Social services complaints - who can use the complaints procedure

This advice applies to Wales. See advice for England, Northern Ireland, Scotland

If you're unhappy about the service you have had from your social services department, you might be able to use your local council's complaints procedure. There might be other steps you can take too.

Before you decide what to do, you should consider which action would be most likely to get the result you need.

Complaints about children's services

A child, can make a complaint themselves, or a representative can make a complaint on a child's behalf, for example:

  • a parent, or someone with parental responsibility for the child

  • a local authority foster carer

  • someone your local council thinks has sufficient interest in the child's welfare and is a suitable person

If the complaint relates to a looked after child, a child in need or a care leaver, your local council has a duty to provide an advocate if you want one.

You can find out how to complain about a local council's involvement with your family.

Top tip

Do you want to complain about social services for a child or an older person? If so, the Children's Commissioner for Wales, or the Older People’s Commissioner for Wales may be able to help.

Complaints about adult's services

If you're an adult, you can use the complaints procedure about a service if both the following apply:

  • the local council has a power or a duty to provide or arrange a service for you

  • the local council is aware of your need, or possible need, for such a service

A representative can make a complaint on an adult's behalf if one of the following applies to the adult:

  • they want the representative to act on their behalf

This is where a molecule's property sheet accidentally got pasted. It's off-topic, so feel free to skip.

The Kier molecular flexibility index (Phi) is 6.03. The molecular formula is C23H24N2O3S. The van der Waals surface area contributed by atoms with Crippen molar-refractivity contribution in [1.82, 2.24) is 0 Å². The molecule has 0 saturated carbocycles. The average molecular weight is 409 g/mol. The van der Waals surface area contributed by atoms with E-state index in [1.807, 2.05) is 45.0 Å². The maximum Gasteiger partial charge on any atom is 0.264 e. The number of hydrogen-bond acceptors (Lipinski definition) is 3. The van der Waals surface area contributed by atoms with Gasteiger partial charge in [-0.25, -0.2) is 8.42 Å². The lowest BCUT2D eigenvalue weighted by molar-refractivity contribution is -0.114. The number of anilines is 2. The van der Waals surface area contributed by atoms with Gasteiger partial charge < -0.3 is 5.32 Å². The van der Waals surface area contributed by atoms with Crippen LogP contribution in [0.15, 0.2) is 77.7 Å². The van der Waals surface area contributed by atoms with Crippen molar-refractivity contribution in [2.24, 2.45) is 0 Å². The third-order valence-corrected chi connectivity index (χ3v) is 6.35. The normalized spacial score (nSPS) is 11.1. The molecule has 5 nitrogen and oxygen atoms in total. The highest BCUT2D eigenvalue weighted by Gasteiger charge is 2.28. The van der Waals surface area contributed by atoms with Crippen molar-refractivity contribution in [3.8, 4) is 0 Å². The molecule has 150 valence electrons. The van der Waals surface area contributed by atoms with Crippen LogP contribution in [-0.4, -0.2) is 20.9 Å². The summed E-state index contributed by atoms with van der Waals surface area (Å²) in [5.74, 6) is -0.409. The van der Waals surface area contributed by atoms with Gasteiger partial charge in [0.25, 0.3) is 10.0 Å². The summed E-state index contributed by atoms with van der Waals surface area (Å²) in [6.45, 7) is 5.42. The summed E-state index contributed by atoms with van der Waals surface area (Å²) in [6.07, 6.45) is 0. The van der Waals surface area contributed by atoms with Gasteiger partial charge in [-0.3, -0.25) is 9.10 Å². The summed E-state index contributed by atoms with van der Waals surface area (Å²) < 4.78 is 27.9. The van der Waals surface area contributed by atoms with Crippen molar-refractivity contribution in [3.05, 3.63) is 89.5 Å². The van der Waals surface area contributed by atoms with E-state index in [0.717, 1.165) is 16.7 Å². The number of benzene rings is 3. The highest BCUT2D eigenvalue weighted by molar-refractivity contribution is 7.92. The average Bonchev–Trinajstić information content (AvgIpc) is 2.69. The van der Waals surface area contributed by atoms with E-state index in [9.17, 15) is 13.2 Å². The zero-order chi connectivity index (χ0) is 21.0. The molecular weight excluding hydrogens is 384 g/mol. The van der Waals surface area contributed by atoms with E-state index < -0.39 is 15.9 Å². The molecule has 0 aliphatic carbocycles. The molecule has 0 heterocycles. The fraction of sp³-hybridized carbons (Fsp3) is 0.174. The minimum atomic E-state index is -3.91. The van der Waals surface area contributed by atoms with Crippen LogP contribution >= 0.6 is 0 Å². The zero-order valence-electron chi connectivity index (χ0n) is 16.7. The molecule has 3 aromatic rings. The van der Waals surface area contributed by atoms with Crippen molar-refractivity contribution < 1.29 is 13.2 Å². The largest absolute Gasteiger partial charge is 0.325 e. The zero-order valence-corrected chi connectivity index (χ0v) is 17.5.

• they lack capacity within the meaning of the Mental Capacity Act 2005

  • they've died

The representative must be someone the local council thinks has sufficient interest in the adult's welfare and is a suitable person.

Help to complain

Help for young people

If you're a child in care, a child in need or a care leaver, your local council must offer you help to find an advocate who will help you to make your complaint.

Meic, is an information, advice and support helpline for children and young people under 25. A trained adviser will either provide you with information, signpost you to relevant services, or transfer you to an independent professional advocate.

The contact details for Meic are:

Meic

Freephone: 08088 023456 (24 hours a day, 7 days a week)

Free text: 84001

Email: help@meiccymru.org

Website: www.meiccymru.org

The Children's Commissioner for Wales might also help you with your complaint.

Help for adults

If you're an adult, the local council doesn't have to help you to find an advocate - but it must give you information about advocacy schemes that might help you.

Information about local advocacy services is also available from the UK Advocacy Network:

UK Advocacy Network

c/o 8 Beulah View

Leeds

LS6 2LA

Email:  office@u-kan.co.uk

Website: www.u-kan.co.uk

The Older People’s Commissioner for Wales might also be able to help you with your complaint.

Older People's Commissioner for Wales

Cambrian Buildings

Mount Stuart Square

Butetown

Cardiff

CF10 5FL

Tel: 08442 640670, they will return your call if you prefer.

Email: ask@olderpeoplewales.com

Other useful information

On the Welsh Government website you can find:

  • information about the complaints process

  • a copy of the guidance issued to local authority social services about dealing with complaints